It’s On

Barack Obama Smacks Down His Own FBI Chief, James Comey

The president went after the man he named to lead the FBI, James Comey, for rocking the 2016 election by disclosing information about a politically charged investigation.

Pablo Martinez Monsivais/AP

President Obama rebuked on Wednesday FBI Director James Comey’s decision to announce a new review of thousands of emails that may—or may not—be relevant to the FBI’s investigation of Hillary Clinton’s private server.

It was the first time that Obama has weighed in on a roiling controversy over whether Comey should have disclosed the inquiry just days before the presidential election. And it immediately raised the question of whether the president still has confidence in the FBI director, who holds a ten-year term.

“Were you yourself upset with the timing at all?” Obama was asked in an interview with NowThis News, referring to Comey’s decision to notify Congress last Friday of the new email probe.

Stressing that he wanted to avoid the appearance of himself becoming involved in the political process, Obama said, “There is a norm that when we are investigating, we don’t operate on innuendo. We don’t operate on incomplete information. We don’t operate on leaks.”

Obama didn’t mention Comey by name, but the question he answered was clearly about the FBI director’s decision, which he has said he made independently.

Current and former officials from both parties have criticized Comey’s decision to notify Congress of the new inquiry, and Attorney General Loretta Lynch and other senior Justice Department officials opposed it, saying Comey was going against longstanding policy that law enforcement officials should take actions that might influence an election.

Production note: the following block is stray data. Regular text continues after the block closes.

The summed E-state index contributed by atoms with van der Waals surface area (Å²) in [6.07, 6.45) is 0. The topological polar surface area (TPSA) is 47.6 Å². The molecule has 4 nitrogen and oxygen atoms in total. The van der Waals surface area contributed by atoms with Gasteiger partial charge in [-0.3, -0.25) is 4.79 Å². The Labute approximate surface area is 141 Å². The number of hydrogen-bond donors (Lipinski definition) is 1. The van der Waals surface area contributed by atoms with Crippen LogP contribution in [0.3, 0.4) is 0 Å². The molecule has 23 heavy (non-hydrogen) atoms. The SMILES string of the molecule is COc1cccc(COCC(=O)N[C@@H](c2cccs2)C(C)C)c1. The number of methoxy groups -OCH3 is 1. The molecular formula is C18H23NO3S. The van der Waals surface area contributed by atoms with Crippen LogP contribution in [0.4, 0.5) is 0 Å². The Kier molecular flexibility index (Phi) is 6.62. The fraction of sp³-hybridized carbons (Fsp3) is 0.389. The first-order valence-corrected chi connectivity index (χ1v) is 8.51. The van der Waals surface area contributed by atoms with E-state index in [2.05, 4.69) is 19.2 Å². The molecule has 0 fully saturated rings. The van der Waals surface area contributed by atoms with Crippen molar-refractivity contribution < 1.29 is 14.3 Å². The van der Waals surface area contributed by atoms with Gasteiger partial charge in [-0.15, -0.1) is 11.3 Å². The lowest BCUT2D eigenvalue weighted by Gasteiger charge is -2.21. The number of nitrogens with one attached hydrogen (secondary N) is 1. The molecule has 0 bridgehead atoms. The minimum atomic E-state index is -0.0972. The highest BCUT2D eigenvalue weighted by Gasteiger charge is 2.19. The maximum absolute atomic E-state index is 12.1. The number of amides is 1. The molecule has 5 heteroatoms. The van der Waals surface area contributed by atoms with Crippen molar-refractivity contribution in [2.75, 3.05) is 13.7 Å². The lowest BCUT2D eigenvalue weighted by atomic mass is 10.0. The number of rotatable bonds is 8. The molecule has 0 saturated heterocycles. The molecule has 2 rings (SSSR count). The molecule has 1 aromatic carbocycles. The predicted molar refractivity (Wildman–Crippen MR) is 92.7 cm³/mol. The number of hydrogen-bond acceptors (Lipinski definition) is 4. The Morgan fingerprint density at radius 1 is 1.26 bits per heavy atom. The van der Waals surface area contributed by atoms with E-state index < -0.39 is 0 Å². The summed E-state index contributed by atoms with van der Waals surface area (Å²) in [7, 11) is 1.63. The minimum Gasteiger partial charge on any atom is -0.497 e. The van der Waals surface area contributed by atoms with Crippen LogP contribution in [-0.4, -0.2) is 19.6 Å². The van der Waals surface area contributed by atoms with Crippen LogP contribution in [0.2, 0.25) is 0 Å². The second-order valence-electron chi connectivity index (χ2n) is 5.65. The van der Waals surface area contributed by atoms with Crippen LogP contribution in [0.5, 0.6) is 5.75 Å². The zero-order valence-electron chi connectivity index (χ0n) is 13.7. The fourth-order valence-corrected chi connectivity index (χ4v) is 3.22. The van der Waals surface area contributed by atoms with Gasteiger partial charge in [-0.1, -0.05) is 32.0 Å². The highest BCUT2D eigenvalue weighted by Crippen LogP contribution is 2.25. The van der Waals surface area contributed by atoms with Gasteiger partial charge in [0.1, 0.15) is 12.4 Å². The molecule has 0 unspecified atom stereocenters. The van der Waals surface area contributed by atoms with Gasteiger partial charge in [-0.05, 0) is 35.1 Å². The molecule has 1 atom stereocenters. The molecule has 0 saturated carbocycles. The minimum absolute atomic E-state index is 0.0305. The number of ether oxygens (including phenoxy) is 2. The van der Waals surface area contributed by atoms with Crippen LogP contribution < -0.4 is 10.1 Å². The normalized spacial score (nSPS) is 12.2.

In addition to the timing, Comey has been lambasted for not giving Congress, and by extension the public, a fuller picture of what the emails may or may not say. In part that’s been difficult because until last Sunday, the FBI didn’t have a warrant to review the content of the emails. So when Comey alerted Congress two days earlier, he wasn’t privy to all the facts of the case, something he acknowledged. He wasn’t even clear whether the emails in question were duplicates of ones previous reviewed by the FBI.

But Obama’s remarks appeared immediately more significant given how unusual it is for a sitting president to question the decisions of an FBI director. Obama has weighed in on the Clinton email saga before, but never in a manner that suggested he thought Comey—whom Obama appointed—had made a mistake or broken with long-standing policies that are meant to insulate the FBI from allegations of political favoritism or bias.

Comey’s letter, sent to Republican and Democratic committee leaders, said the emails were discovered “in connection with an unrelated case.” He didn’t say it at the time, but officials later confirmed the emails were discovered during an investigation of disgraced former congressman Anthony Weiner, who allegedly exchanged sextually explicit messages with a 15-year old girl. Weiner’s wife, Huma Abedin, is a close aide to Clinton. When investigators were searching through a laptop shared by the now-estranged couple, they came upon emails that they thought might be “pertinent,” as Comey put it, to the Clinton investigation.

Comey had previously told lawmakers that the Clinton investigation was essentially wrapped up. But he had promised to alert them to any changes or new developments.

In the interview, Obama repeated Comey’s earlier findings that Clinton and her aides had erred in using a private email server for official business, but that they hadn’t committed a chargeable crime.

“When this was investigated thoroughly the last time, the conclusion of the FBI, the conclusion of the Justice Department, the conclusion of repeated congressional investigations, was that she had made some mistakes, but that there wasn’t athing there that was prosecutable.”